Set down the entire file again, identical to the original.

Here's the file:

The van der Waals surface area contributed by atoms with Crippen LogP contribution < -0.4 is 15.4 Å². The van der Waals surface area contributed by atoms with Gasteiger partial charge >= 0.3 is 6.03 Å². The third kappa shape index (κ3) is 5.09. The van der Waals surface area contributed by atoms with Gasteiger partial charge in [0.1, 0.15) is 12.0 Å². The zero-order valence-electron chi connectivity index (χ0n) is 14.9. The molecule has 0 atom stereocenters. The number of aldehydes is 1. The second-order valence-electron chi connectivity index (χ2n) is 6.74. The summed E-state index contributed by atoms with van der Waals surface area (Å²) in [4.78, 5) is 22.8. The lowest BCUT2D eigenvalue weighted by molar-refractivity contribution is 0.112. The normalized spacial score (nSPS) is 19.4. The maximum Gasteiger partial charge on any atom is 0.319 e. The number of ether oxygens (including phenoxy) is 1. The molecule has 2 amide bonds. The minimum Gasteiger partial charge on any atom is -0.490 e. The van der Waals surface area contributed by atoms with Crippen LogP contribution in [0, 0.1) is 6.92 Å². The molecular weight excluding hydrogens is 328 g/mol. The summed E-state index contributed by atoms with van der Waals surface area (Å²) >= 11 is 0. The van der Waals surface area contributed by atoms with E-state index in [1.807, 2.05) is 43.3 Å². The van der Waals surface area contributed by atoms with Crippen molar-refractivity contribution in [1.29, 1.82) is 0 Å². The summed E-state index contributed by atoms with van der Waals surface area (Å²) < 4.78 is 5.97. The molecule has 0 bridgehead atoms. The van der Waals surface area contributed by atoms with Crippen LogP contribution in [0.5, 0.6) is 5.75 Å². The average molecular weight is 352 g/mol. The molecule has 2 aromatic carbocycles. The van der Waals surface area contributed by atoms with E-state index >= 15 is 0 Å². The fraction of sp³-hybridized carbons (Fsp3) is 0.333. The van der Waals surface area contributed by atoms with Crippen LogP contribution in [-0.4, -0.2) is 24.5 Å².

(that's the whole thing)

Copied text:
The van der Waals surface area contributed by atoms with Crippen LogP contribution < -0.4 is 15.4 Å². The van der Waals surface area contributed by atoms with Gasteiger partial charge >= 0.3 is 6.03 Å². The third kappa shape index (κ3) is 5.09. The van der Waals surface area contributed by atoms with Gasteiger partial charge in [0.1, 0.15) is 12.0 Å². The zero-order valence-electron chi connectivity index (χ0n) is 14.9. The molecule has 0 atom stereocenters. The number of aldehydes is 1. The second-order valence-electron chi connectivity index (χ2n) is 6.74. The summed E-state index contributed by atoms with van der Waals surface area (Å²) in [4.78, 5) is 22.8. The lowest BCUT2D eigenvalue weighted by molar-refractivity contribution is 0.112. The normalized spacial score (nSPS) is 19.4. The maximum Gasteiger partial charge on any atom is 0.319 e. The number of ether oxygens (including phenoxy) is 1. The molecule has 2 amide bonds. The minimum Gasteiger partial charge on any atom is -0.490 e. The van der Waals surface area contributed by atoms with Crippen LogP contribution in [0, 0.1) is 6.92 Å². The molecular weight excluding hydrogens is 328 g/mol. The summed E-state index contributed by atoms with van der Waals surface area (Å²) >= 11 is 0. The van der Waals surface area contributed by atoms with E-state index in [1.807, 2.05) is 43.3 Å². The van der Waals surface area contributed by atoms with Crippen molar-refractivity contribution in [1.29, 1.82) is 0 Å². The summed E-state index contributed by atoms with van der Waals surface area (Å²) < 4.78 is 5.97. The molecule has 0 bridgehead atoms. The van der Waals surface area contributed by atoms with Crippen LogP contribution in [0.5, 0.6) is 5.75 Å². The average molecular weight is 352 g/mol. The molecule has 2 aromatic carbocycles. The van der Waals surface area contributed by atoms with E-state index >= 15 is 0 Å². The fraction of sp³-hybridized carbons (Fsp3) is 0.333. The van der Waals surface area contributed by atoms with Crippen LogP contribution in [-0.4, -0.2) is 24.5 Å².